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Sudbury college reports record $41M budget surplus ahead of international student reductions

Cambrian president Kristine Morrissey told Cambrian’s board meeting Thursday evening that the college is preparing for leaner times next year. (File) Cambrian president Kristine Morrissey told Cambrian’s board meeting Thursday evening that the college is preparing for leaner times next year. (File)
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Boosted by record international student enrollment, Cambrian College posted a $41 million budget surplus for 2023-2024.

The surplus was a result of a record number of international students, which pushed the college’s tuition revenue to more than $176 million.

However, with news that the federal government is slashing the number of international students it will admit next year, Cambrian is already preparing for leaner times.

“This is our last good year,” Cambrian president Kristine Morrissey told Cambrian’s board meeting Thursday evening.

The $41 million surplus is the largest in its history and is up from $18 million a year earlier.

About $31 million of the surplus will be spent on capital projects and other campus improvements, Cambrian spokesperson Dan Lessard said in an email.

And to deal with the sudden and large cut in international student tuition revenue, Cambrian will put $10 million of the surplus into a stabilization fund for next year.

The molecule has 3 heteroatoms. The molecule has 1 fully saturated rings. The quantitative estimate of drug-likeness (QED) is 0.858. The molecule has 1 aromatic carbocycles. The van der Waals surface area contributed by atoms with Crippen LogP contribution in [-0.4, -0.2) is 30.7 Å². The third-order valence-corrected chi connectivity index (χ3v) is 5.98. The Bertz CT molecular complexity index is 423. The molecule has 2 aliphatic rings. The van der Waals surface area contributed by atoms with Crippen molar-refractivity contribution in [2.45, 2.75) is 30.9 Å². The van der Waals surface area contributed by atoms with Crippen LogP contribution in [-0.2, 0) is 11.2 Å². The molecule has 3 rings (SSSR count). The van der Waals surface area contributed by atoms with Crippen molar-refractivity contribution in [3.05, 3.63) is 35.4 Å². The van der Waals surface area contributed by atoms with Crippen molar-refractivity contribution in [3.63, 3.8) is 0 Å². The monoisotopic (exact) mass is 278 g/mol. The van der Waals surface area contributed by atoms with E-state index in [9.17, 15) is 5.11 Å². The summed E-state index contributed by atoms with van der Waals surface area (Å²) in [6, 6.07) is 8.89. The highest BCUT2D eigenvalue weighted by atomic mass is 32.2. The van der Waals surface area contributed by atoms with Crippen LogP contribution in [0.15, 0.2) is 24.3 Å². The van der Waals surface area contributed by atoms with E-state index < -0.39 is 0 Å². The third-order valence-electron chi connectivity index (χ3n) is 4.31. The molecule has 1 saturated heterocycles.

The money will help the college “weather the storm,” Morrissey said.

“We know that (surplus) is going to come down now.”

Cambrian’s finance staff presented a balanced budget for next year, Lessard said.

“We are very conservative when it comes to budgeting, to be safe, so we are forecasting a balanced budget,” he said.

“But we’ll have to see how that plays out over the year.”

The news comes after Sault College announced this week it has a $5.7 million budget shortfall, largely because of the cut in international student numbers.

“As a result, we're struggling financially,” Sault College president David Orazietti told CTV New reporter Mike McDonald.

Canadore facing a deficit

“We'll be looking at various areas where we can reduce costs. We'll be looking at non-salary and labour costs first. Obviously, professional development costs, travel costs, equipment, supplies, before we take a look at our staffing. But we will have difficult choices to make.”

Officials at Canadore College in North Bay said they are also facing a budget shortfall.

“Canadore College has approved a deficit budget of $8.3 million for 2024-2025,” spokesperson Cindy Males said in an email.

“Our programs remain in high demand among students and employers. Business and industry are encouraging the college to produce more graduates to fill the skills shortages that are increasing in all sectors.”

She said no program cuts or suspensions are planned at Canadore.

“Canadore continues to work with partners and government to ensure the college meets skilled labour needs,” Males said.

Northern College in Timmins didn’t respond to a message from CTV News seeking information on their fiscal situation. 

With files from Mike McDonald

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